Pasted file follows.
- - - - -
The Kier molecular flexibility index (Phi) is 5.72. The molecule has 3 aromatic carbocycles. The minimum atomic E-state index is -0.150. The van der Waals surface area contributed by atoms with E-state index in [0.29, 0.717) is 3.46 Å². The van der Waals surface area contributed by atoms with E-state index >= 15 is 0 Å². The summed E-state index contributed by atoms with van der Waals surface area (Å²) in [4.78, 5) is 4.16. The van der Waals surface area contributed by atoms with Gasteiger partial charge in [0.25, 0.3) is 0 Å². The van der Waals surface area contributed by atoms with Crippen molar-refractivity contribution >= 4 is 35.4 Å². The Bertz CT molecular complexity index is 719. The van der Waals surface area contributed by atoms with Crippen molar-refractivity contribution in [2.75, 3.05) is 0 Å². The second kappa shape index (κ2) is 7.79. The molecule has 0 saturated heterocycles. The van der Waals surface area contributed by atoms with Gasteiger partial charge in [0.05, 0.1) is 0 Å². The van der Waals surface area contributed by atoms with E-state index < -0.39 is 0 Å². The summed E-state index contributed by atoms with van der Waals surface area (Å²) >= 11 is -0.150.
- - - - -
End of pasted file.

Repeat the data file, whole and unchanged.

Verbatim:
The Kier molecular flexibility index (Phi) is 5.72. The molecule has 3 aromatic carbocycles. The minimum atomic E-state index is -0.150. The van der Waals surface area contributed by atoms with E-state index in [0.29, 0.717) is 3.46 Å². The van der Waals surface area contributed by atoms with E-state index >= 15 is 0 Å². The summed E-state index contributed by atoms with van der Waals surface area (Å²) in [4.78, 5) is 4.16. The van der Waals surface area contributed by atoms with Gasteiger partial charge in [0.25, 0.3) is 0 Å². The van der Waals surface area contributed by atoms with Crippen molar-refractivity contribution >= 4 is 35.4 Å². The Bertz CT molecular complexity index is 719. The van der Waals surface area contributed by atoms with Crippen molar-refractivity contribution in [2.75, 3.05) is 0 Å². The second kappa shape index (κ2) is 7.79. The molecule has 0 saturated heterocycles. The van der Waals surface area contributed by atoms with Gasteiger partial charge in [0.05, 0.1) is 0 Å². The van der Waals surface area contributed by atoms with E-state index < -0.39 is 0 Å². The summed E-state index contributed by atoms with van der Waals surface area (Å²) >= 11 is -0.150.